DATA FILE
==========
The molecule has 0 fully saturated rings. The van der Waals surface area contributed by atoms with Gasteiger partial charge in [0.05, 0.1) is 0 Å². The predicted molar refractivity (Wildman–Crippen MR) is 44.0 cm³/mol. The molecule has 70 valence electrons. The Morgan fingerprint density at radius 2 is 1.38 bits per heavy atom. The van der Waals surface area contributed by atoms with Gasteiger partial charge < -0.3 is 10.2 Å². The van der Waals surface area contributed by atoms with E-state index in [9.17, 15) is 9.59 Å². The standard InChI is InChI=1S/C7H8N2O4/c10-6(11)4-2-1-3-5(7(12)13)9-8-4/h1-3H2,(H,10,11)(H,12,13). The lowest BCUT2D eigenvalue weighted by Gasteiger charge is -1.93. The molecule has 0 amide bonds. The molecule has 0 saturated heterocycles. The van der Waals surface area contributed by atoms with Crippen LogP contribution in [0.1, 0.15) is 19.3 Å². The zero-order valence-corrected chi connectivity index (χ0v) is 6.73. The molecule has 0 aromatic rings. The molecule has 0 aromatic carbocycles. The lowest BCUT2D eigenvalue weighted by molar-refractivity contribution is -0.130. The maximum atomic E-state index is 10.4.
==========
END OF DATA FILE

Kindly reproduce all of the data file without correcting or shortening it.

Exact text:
The molecule has 0 fully saturated rings. The van der Waals surface area contributed by atoms with Gasteiger partial charge in [0.05, 0.1) is 0 Å². The predicted molar refractivity (Wildman–Crippen MR) is 44.0 cm³/mol. The molecule has 70 valence electrons. The Morgan fingerprint density at radius 2 is 1.38 bits per heavy atom. The van der Waals surface area contributed by atoms with Gasteiger partial charge < -0.3 is 10.2 Å². The van der Waals surface area contributed by atoms with E-state index in [9.17, 15) is 9.59 Å². The standard InChI is InChI=1S/C7H8N2O4/c10-6(11)4-2-1-3-5(7(12)13)9-8-4/h1-3H2,(H,10,11)(H,12,13). The lowest BCUT2D eigenvalue weighted by Gasteiger charge is -1.93. The molecule has 0 amide bonds. The molecule has 0 saturated heterocycles. The van der Waals surface area contributed by atoms with Crippen LogP contribution in [0.1, 0.15) is 19.3 Å². The zero-order valence-corrected chi connectivity index (χ0v) is 6.73. The molecule has 0 aromatic rings. The molecule has 0 aromatic carbocycles. The lowest BCUT2D eigenvalue weighted by molar-refractivity contribution is -0.130. The maximum atomic E-state index is 10.4.